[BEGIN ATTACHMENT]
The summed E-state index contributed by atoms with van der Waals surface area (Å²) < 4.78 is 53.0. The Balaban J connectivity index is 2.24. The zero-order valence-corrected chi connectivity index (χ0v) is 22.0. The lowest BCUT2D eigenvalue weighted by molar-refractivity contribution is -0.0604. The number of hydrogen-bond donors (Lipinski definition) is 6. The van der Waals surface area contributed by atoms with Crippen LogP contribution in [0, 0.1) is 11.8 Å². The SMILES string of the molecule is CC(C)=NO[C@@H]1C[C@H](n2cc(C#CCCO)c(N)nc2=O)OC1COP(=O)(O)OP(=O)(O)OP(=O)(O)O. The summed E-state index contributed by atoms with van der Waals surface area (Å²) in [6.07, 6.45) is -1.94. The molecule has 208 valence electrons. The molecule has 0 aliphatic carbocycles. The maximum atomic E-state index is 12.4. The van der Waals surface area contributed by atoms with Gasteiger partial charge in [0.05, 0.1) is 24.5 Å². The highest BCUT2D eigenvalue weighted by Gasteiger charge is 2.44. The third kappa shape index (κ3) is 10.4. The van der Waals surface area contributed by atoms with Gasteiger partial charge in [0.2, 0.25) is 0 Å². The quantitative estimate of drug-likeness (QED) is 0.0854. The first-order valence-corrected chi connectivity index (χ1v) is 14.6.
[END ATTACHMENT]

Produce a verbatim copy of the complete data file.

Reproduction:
The summed E-state index contributed by atoms with van der Waals surface area (Å²) < 4.78 is 53.0. The Balaban J connectivity index is 2.24. The zero-order valence-corrected chi connectivity index (χ0v) is 22.0. The lowest BCUT2D eigenvalue weighted by molar-refractivity contribution is -0.0604. The number of hydrogen-bond donors (Lipinski definition) is 6. The van der Waals surface area contributed by atoms with Crippen LogP contribution in [0, 0.1) is 11.8 Å². The SMILES string of the molecule is CC(C)=NO[C@@H]1C[C@H](n2cc(C#CCCO)c(N)nc2=O)OC1COP(=O)(O)OP(=O)(O)OP(=O)(O)O. The summed E-state index contributed by atoms with van der Waals surface area (Å²) in [6.07, 6.45) is -1.94. The molecule has 208 valence electrons. The molecule has 0 aliphatic carbocycles. The maximum atomic E-state index is 12.4. The van der Waals surface area contributed by atoms with Gasteiger partial charge in [0.05, 0.1) is 24.5 Å². The highest BCUT2D eigenvalue weighted by Gasteiger charge is 2.44. The third kappa shape index (κ3) is 10.4. The van der Waals surface area contributed by atoms with Gasteiger partial charge in [0.2, 0.25) is 0 Å². The quantitative estimate of drug-likeness (QED) is 0.0854. The first-order valence-corrected chi connectivity index (χ1v) is 14.6.